The AIDS Memorial quilt is a powerful visual reminder of the AIDS pandemic.
Dr. Eden Divinagracia, executive director of PNGOC said the quilt provides an opportunity for collective grief and healing in a world that was largely intolerant of people with HIV.
"The project will preserve the powerful images and stories contained within the Quilt while expanding its AIDS awareness and HIV prevention education efforts," Divinagracia said.
PPAI's Eddy Razon said the AIDS Memorial Quilt has been used to fight prejudice, raise awareness and funding, as a means to link hands with the global community in the struggle against AIDS, and as an effective tool in HIV and AIDS education and prevention.
Meanwhile in Baguio City several concerned groups will also do the AIDS memorial candlelight at People's Park on May 25 through the City’s AIDS Watch Council (AWAC) composed of government and private agencies and institutions/organization. Dr. Charles Cheng, a private practitioner of oriental medicine, leads AWAC, with the Reproductive Health and Wellness Center (RHWC) of the City Health Services Office in its secretariat.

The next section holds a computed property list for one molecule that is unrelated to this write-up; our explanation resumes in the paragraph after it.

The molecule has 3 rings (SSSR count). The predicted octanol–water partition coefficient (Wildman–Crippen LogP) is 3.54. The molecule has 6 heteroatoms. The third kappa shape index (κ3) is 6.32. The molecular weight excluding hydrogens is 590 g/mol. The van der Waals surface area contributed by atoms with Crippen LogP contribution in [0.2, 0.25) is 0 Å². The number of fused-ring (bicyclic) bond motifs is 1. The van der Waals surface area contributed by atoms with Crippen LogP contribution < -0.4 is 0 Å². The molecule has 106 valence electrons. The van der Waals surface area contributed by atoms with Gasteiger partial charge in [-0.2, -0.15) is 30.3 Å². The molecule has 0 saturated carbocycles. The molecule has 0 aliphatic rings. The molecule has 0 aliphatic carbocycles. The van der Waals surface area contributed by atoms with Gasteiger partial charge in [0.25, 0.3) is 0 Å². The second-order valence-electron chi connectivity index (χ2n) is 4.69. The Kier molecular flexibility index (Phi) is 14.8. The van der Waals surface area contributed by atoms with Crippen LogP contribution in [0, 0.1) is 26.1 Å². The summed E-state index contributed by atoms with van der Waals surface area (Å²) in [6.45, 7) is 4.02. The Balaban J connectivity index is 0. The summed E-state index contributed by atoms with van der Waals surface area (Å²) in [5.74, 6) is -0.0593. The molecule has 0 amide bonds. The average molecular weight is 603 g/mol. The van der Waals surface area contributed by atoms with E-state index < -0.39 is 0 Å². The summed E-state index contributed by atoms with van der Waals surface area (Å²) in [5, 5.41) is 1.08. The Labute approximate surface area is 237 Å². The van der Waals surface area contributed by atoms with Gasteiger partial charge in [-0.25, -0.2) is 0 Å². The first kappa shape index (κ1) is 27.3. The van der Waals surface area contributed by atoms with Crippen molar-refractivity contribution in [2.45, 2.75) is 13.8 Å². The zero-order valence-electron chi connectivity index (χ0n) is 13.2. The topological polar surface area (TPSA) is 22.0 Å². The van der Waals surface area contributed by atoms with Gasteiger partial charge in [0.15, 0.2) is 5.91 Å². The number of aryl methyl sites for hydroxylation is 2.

This year's commemoration includes a fitting program with exhibits to be capped by a candle-lighting ceremony.
City HSO-RHWC Head Dr. Celiaflor Brillantes told reporters that Baguio City through AWAC has been embarking on a long-term fight against HIVAIDS.
Since 1992 there have been 49 HIVAIDS cases, with 17 deaths in Baguio City. In 2011 alone, eight HIV cases were recorded, patients getting younger and more prevalent among men having sex with men (MSM).
Rugay advised MSM to actively educate themselves, although he does not buy the idea that MSM is among the most vulnerable sectors, because AIDS knows no sector.